Harry's New York Bar

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The Neon of Harry's New York Bar

Harry's New York Bar is a well-known bar in Paris, France.

History[edit]

Located at 5, Rue Daunou, between the Avenue de l'Opéra and the Rue de la Paix in Paris, France, the bar was acquired by former American star jockey Tod Sloan in 1911, who converted it from a bistro and renamed it the "New York Bar." Sloan had gone partners with a New Yorker named Clancy (no one seems to know his first name) who owned a bar in Manhattan. That bar was dismantled and shipped to Paris. Sloan then hired Harry MacElhone, a barman from Dundee, Scotland, to run the place.[1] At the time, American tourists and members of the artistic and literary communities were beginning to show up in Paris in ever-increasing numbers and Sloan hoped to capitalize on his fame and make the place a spot where expatriates would feel at home. His bar did become a popular spot for members of the American Field Service Ambulance Corps during World War I. However, financial problems from Sloan's overspending on a lavish personal lifestyle forced him to sell the bar, and in 1923 it was acquired by MacElhone, its former barman, who added his name to the bar, and who would be responsible for making it into a legendary Parisian landmark.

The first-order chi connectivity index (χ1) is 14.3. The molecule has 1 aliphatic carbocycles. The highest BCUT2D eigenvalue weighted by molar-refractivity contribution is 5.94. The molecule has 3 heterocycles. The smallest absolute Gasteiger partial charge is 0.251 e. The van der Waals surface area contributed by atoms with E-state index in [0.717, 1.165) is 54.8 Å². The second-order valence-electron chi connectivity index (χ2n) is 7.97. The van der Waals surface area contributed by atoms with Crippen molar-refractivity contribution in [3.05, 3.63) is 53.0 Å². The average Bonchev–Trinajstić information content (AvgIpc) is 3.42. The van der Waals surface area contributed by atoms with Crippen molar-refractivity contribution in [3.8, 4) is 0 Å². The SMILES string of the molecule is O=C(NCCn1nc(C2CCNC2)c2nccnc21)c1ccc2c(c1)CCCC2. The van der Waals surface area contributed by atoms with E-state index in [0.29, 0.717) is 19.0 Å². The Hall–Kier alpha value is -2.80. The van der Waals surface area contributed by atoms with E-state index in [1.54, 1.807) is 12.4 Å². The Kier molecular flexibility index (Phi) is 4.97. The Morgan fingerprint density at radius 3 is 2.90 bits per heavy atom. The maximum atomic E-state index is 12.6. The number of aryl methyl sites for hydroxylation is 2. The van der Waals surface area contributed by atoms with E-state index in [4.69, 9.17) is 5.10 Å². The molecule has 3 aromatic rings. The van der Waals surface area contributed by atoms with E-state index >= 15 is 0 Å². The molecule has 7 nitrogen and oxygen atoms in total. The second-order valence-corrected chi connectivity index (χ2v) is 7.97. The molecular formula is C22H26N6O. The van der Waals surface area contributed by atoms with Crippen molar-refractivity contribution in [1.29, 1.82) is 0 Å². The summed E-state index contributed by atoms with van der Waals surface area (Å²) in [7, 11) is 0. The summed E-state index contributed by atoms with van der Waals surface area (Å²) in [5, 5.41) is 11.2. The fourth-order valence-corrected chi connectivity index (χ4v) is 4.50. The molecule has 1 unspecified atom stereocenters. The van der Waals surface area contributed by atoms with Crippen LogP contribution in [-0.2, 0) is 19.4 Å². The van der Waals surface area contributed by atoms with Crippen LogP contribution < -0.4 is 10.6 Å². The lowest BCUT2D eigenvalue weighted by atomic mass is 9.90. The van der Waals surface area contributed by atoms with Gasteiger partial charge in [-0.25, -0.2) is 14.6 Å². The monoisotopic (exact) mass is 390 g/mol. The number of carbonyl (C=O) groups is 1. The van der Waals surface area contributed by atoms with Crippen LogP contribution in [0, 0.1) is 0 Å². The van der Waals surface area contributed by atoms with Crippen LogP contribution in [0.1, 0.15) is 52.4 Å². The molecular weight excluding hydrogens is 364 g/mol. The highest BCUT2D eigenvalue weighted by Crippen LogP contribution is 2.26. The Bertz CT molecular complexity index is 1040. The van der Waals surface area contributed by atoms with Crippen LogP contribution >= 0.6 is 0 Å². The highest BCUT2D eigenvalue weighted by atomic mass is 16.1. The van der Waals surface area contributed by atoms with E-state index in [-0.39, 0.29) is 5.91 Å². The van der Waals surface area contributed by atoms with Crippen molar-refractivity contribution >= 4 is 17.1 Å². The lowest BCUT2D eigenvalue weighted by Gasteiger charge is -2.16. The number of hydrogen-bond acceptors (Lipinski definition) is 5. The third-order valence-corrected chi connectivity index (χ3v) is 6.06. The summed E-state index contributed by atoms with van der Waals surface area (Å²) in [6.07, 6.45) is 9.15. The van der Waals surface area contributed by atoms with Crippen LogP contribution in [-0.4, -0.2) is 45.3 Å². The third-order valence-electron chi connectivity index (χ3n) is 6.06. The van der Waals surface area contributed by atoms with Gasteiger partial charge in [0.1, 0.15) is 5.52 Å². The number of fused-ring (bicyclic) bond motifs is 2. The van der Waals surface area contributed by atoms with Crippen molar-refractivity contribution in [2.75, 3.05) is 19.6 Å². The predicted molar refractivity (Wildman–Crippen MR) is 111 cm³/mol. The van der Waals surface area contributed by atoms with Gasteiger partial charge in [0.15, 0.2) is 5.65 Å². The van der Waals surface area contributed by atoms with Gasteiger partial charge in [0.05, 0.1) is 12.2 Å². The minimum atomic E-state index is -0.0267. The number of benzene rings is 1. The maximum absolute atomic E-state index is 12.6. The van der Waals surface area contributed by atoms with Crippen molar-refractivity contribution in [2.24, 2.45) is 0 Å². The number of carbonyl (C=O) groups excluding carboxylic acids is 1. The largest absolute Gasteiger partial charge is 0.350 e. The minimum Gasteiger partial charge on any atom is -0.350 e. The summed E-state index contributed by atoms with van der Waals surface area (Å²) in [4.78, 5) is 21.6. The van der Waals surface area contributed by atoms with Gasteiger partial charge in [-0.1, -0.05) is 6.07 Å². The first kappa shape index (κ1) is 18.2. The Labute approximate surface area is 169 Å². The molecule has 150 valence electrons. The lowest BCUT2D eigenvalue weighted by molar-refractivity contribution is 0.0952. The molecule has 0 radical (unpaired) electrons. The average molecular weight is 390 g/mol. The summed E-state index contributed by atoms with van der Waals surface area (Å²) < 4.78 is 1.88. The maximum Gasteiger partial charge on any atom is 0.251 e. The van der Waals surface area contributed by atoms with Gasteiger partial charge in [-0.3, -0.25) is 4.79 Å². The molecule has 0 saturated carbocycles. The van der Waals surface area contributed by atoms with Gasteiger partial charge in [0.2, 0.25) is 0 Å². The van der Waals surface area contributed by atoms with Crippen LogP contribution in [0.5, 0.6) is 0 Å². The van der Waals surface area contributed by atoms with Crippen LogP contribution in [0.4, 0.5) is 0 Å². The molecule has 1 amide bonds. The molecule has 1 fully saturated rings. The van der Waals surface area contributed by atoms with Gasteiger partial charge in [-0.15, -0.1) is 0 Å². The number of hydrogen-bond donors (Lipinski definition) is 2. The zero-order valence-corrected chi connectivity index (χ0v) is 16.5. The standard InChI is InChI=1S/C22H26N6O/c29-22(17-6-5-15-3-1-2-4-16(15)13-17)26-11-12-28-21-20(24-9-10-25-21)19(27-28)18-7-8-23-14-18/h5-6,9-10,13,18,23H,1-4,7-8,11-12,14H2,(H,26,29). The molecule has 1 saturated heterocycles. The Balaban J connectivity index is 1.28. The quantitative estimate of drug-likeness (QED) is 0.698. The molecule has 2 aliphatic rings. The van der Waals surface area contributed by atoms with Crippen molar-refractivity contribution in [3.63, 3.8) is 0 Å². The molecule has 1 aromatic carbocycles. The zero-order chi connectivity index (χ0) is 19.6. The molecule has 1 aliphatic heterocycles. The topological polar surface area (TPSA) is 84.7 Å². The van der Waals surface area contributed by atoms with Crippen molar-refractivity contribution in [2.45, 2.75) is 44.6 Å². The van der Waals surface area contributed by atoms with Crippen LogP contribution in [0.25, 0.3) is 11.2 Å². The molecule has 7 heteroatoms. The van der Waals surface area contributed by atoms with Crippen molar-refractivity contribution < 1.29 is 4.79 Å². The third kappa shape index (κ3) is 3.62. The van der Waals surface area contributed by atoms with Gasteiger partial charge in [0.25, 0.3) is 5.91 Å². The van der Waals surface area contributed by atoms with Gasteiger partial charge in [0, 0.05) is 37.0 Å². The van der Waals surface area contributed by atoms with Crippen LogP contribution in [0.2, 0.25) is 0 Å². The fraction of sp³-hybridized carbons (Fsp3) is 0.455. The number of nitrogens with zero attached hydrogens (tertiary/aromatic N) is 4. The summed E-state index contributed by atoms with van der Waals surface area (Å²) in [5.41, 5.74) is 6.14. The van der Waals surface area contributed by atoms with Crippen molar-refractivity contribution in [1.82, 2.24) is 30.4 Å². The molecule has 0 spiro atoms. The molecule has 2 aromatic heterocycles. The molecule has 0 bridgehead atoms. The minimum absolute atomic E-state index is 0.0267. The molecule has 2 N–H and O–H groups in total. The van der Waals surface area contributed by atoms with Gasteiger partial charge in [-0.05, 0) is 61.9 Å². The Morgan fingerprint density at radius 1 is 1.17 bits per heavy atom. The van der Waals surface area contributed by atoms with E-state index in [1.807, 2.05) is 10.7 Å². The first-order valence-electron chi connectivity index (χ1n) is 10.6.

Clientele[edit]

Over the years, Harry's New York Bar was frequented by a number of famous American expatriates and international celebrities such as Prince Serge Obolensky, Knute Rockne, Sinclair Lewis, Ernest Hemingway, Bill Tilden, Coco Chanel, Jack Dempsey, Primo Carnera, Ramon Novarro, Matthew DeCoste, Aly Khan, Rita Hayworth, Humphrey Bogart, Brendan Behan (who worked there along 1948-49 according to his memoirs Confessions of an Irish Rebel), and even, occasionally, the Duke of Windsor.

In the 1960 Ian Fleming short story "From a View to a Kill", James Bond recalls visiting Harry's Bar during his first visit to Paris at age 16. He followed the instructions in Harry's advertisement in the Continental Daily Mail, and told his taxi driver 'Sank Roo Doe Noo'. He recalls "That had started one of the memorable evenings of his life, culminating in the loss, almost simultaneous, of his virginity and his notecase".

Other notable details[edit]

References[edit]

  1. ^ Sturges, Preston. - p. 195, Preston Sturges by Preston Sturges: His Life in His Words. (1990). Simon & Schuster. ISBN 0-671-67929-5.
  2. ^ Rob Chirico, Field Guide to Cocktails p. 66 and 189, 2005 by Quirk Productions. ISBN 1-59474-063-1

External links[edit]

Coordinates: 48°52′09″N 2°19′56″E / 48.8692°N 2.3321°E / 48.8692; 2.3321